How Felix Brandon Lloyd built an ed-tech platform used in over 15,000 public libraries and schools

BY Preta Peace Namasaba May 9, 2024 7:29 AM EDT
Felix Brandon Lloyd. Photo credit: Felix Brandon Lloyd

Felix Brandon Lloyd knew he had to do something when he could not find an appropriate story about having a younger sibling to read to his son. He collaborated with his wife Jordan Lloyd Bookey to develop Beanstack (formerly Zoobean), a parent-curated recommendation site for children’s books. With an annual revenue of around $5 million, the ed-tech platform is used in over 15,000 public libraries and schools worldwide.

“The problem’s always been that we think it’s hard to discover the right book or app for your child. We want to make it easier,” Lloyd said about his vision for Beanstack.

Although Lloyd dreamed of becoming a writer, it was clear from the start that he had a knack for business. He earned a bachelor of arts from Syracuse University and a master of fine arts from Washington University in Saint Louis where he was awarded a Chancellors Fellowship. During his time on campus, Lloyd utilized his storytelling skills to win a pitch competition with a business plan for a financial education game for children. He became a teacher at the new SEED Public Charter School in Southeast D.C where he rapidly rose through the ranks. He was awarded Washington D.C.’s Teacher of the Year from 2000-2001 and served as the SEED school’s Dean of Students.

In 2006, Lloyd left teaching to found Skill-Life, Inc., a hybrid online gaming and financial education company for children. The company developed MoneyIsland (formerly called CentsCity), an online world where tweens learn financial skills and earn rewards by going on fun adventures. Skill-Life was acquired by BancVue, Ltd. in 2010 and Lloyd served as Chief Professor & General Manager of BancVue’s MoneyIsland division until it reached operational profitability. He led the distribution of its core financial education product to over 100 community banks and credit unions nationwide, reaching over 100,000 families and 300 school districts.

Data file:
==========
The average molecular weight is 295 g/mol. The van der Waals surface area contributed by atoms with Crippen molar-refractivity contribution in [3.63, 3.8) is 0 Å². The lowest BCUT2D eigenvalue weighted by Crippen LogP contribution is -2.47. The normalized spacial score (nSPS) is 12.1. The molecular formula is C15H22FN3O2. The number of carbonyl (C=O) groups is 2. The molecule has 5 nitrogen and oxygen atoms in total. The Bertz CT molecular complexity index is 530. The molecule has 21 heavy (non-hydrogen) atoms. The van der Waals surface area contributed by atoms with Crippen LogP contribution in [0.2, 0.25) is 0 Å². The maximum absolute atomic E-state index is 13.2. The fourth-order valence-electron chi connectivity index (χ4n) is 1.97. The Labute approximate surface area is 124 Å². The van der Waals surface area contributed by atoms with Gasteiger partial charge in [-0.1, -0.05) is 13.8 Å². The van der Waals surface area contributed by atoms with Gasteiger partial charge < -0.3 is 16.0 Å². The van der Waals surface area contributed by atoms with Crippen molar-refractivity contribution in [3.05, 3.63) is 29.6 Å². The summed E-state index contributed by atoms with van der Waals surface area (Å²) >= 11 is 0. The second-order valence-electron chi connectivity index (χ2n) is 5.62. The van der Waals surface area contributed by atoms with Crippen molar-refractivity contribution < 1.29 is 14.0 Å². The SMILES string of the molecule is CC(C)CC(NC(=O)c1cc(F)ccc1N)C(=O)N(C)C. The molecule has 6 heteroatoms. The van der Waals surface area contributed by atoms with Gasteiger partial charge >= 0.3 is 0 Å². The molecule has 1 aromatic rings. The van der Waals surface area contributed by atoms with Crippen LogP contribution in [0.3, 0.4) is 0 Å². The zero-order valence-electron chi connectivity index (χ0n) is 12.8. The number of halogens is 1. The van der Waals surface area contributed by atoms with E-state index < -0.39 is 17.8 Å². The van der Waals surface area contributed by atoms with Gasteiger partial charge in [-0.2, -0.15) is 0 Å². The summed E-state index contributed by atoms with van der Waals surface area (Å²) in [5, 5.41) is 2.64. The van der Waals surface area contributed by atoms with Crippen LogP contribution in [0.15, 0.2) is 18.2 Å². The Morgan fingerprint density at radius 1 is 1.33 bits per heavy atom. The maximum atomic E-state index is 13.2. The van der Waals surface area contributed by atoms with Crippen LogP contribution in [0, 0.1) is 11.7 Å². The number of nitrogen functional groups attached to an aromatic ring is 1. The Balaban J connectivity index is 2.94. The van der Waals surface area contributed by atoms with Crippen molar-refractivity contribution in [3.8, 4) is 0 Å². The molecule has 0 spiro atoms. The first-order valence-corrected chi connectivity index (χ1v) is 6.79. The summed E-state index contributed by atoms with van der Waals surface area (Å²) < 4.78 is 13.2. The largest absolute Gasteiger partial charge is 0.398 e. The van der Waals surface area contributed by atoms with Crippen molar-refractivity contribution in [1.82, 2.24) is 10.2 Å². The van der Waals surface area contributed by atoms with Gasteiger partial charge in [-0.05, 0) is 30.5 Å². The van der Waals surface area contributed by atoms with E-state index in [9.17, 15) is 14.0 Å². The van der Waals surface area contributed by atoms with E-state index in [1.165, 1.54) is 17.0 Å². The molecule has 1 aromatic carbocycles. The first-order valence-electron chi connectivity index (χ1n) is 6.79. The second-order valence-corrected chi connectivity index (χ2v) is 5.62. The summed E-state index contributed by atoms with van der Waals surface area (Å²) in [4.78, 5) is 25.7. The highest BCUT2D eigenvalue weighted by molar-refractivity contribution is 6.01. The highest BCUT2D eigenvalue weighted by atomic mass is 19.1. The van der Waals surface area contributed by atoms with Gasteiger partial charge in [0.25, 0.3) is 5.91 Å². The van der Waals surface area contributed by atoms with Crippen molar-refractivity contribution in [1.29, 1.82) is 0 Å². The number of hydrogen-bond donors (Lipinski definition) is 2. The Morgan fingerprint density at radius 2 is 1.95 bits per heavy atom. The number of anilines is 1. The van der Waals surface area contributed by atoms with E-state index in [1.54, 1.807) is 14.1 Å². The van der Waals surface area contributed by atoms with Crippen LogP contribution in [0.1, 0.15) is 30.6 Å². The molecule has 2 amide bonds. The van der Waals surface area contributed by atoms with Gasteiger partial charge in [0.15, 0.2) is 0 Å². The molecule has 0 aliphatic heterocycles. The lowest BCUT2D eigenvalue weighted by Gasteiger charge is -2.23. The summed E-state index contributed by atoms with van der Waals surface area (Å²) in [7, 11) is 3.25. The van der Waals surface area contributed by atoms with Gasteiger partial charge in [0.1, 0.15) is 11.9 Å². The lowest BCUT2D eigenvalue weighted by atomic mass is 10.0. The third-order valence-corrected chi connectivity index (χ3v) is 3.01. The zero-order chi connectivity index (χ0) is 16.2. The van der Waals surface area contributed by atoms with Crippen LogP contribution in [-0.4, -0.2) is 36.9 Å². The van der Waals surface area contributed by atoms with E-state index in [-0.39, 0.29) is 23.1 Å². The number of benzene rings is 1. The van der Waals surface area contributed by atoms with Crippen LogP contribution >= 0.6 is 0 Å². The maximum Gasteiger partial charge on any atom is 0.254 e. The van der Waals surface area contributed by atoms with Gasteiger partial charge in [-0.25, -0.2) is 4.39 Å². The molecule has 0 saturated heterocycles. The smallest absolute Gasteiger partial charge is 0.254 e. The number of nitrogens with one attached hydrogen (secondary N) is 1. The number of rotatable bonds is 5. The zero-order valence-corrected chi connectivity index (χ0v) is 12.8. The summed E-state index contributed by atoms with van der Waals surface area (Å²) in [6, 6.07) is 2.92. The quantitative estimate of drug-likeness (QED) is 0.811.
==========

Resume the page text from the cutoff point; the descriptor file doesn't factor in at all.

Lloyd and his wife initially started Beanstack as a book-of-the-month business focusing on non-traditional genres and interests. The company cataloged and recommended children’s books with the help of parents, teachers, and librarians across the U.S., and sent users the books they liked. After building their prototype, they appeared on “Shark Tank” in 2014 asking for $250,000 for 15 percent equity in their company. They only had 85 subscribers and were rejected by three of the Sharks who did not see the viability of the business. Beanstack eventually scored an offer of $250,000 for a 25 percent stake in the company from Mark Cuban.

“The product featured on ‘Shark Tank’ is very different from what we offer today, but our mission, purpose, and goals remain the same. We help educators and librarians encourage reading by making it easy to employ gamification principles, including reading challenges, for their communities,” Lloyd explained.

The “Shark Tank” appearance helped Lloyd realize that he needed to reimagine his business model to be successful and reach more readers. Beanstack consequently shifted its focus to helping librarians and educators motivate communities to read through motivational tools for readers of all ages. The rebrand also included offering family registration, custom reading challenges, and gamification features to engage and encourage young readers.

In addition to collaborating with schools, districts, and libraries, Beanstack provides reading fundraiser tools that support schools and libraries in raising money. The company currently generates around $5 million in annual revenue and is used in over 15,000 public libraries and schools worldwide.